Saturday, August 18, 2012

Summer on the Vineyard

Summer on Martha's Vineyard is a gorgeous, delicious, parade of wonder and I am blessed to be here on the island again with my family.  I have been doing less cooking and more observing this year, and have a few lovely photos to share with you all, including our annual pilgrimage to Morning Glory Farm, my favorite farm stand on the island, as well as a day trip to the Farm Institute.  I have been a fan of the latter for sometime, and enjoyed their lectures and programs over the years.  But this year my daughter and I ventured out for their "Farmer for a Day" program, which was a wonderful experience, demonstrating how a modern farm should ideally be run.  Imagine seeing cows actually roaming and enjoying clover, grass, and other goodies. Or the spectacle of a heritage chickens anxiously spreading their wings all over the farm; that is something your average chicken can no longer do, and it was a pleasure to see them enjoying themselves.  Pictures are below.  Enjoy every bite :)

Beautiful morning glories flowering outside of  Morning Glory Farm
A butterfly stops to rest outside the farm.

Herbs of all varieties are grown on and available from the farm.  As the sign says, the best way to preserve them is to snip the bottoms of, and put them in a shallow glass, much like you would with flowers in a vase.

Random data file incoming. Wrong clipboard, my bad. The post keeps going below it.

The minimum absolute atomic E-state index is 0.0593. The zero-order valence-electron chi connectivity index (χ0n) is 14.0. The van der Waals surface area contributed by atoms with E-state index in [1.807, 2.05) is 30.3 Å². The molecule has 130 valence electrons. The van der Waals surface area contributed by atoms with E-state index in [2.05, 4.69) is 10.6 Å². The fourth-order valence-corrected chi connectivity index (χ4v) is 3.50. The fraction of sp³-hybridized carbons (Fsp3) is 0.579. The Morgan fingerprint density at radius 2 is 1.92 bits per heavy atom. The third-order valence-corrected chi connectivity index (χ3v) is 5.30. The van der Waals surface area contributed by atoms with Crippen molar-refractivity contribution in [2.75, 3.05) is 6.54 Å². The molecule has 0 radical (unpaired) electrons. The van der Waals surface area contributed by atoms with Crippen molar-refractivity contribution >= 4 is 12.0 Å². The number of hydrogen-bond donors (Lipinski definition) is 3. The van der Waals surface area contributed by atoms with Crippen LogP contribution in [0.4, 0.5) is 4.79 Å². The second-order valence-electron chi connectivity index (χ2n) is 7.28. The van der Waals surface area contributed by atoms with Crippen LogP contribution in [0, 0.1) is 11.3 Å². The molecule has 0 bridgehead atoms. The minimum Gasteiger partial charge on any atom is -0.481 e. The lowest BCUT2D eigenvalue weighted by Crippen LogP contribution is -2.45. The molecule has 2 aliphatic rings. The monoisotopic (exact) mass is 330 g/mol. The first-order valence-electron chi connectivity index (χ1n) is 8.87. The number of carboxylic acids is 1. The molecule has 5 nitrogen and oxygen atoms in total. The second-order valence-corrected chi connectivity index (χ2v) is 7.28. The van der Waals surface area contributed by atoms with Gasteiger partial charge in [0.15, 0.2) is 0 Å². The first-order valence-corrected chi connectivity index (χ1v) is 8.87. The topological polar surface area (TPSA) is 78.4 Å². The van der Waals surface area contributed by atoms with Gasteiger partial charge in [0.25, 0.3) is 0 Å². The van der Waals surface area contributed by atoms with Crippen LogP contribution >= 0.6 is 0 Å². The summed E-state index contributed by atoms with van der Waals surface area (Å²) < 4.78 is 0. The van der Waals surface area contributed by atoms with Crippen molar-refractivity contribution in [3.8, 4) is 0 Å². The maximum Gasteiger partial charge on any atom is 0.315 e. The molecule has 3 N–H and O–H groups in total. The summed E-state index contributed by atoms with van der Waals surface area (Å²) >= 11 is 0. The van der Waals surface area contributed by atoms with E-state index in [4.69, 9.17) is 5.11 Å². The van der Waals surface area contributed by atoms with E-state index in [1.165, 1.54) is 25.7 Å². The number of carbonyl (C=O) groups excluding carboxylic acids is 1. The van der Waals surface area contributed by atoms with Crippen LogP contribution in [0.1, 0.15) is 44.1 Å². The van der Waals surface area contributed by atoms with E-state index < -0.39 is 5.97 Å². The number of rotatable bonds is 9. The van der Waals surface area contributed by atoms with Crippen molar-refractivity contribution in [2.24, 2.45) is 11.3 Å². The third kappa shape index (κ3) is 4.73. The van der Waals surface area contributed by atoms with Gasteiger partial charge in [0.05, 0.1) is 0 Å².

Aren't these lettuces gorgeous?  All of them are grown on the farm.

Yummy tomatoes and the nightshades.  Brought home some heirloom yellows for dinner.

Here we are in the friendship garden at the Farm Institute.  In the background, notice the small henhouse.  

Beautiful cherry tomatoes in bloom in the friendship garden at the Farm Institute

Full size heirloom tomatoes are coming into their own.

A few pumpkins have come up early.

Cows...roaming...eating grass.  Who knew?

Kiss my ass!

Week old chicks, still brooding.  Just lovely.
Why did the chicken cross the road?  To get away from the crazy lady with the camera.

A hen eating a fallen egg.  Happy Mother's Day.

Beautiful heritage hen roaming the farm.

Our loot, which my lovely daughter carefully deposited into an egg carton at the farm store. They were then ready to be sold.  So simple.  

Sheep in the meadow.

A very large sow, clocking in at about 400 pounds.  

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